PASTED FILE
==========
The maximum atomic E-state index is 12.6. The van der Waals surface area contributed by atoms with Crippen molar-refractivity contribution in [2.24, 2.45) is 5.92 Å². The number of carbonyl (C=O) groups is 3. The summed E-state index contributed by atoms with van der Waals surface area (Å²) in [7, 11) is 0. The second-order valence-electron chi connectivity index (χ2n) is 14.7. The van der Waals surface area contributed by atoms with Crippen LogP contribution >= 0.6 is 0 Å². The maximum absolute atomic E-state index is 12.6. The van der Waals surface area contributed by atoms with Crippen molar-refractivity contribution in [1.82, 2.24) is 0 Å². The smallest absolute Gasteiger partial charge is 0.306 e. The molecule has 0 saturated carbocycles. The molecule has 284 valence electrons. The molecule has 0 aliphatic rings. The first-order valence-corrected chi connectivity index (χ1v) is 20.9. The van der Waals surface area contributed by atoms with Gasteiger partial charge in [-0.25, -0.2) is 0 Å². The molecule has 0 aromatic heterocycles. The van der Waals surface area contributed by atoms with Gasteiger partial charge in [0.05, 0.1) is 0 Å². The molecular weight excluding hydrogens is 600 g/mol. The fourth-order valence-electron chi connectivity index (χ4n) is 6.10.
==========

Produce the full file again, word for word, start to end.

The maximum atomic E-state index is 12.6. The van der Waals surface area contributed by atoms with Crippen molar-refractivity contribution in [2.24, 2.45) is 5.92 Å². The number of carbonyl (C=O) groups is 3. The summed E-state index contributed by atoms with van der Waals surface area (Å²) in [7, 11) is 0. The second-order valence-electron chi connectivity index (χ2n) is 14.7. The van der Waals surface area contributed by atoms with Crippen LogP contribution >= 0.6 is 0 Å². The maximum absolute atomic E-state index is 12.6. The van der Waals surface area contributed by atoms with Crippen molar-refractivity contribution in [1.82, 2.24) is 0 Å². The smallest absolute Gasteiger partial charge is 0.306 e. The molecule has 0 saturated carbocycles. The molecule has 284 valence electrons. The molecule has 0 aliphatic rings. The first-order valence-corrected chi connectivity index (χ1v) is 20.9. The van der Waals surface area contributed by atoms with Gasteiger partial charge in [-0.25, -0.2) is 0 Å². The molecule has 0 aromatic heterocycles. The van der Waals surface area contributed by atoms with Gasteiger partial charge in [0.05, 0.1) is 0 Å². The molecular weight excluding hydrogens is 600 g/mol. The fourth-order valence-electron chi connectivity index (χ4n) is 6.10.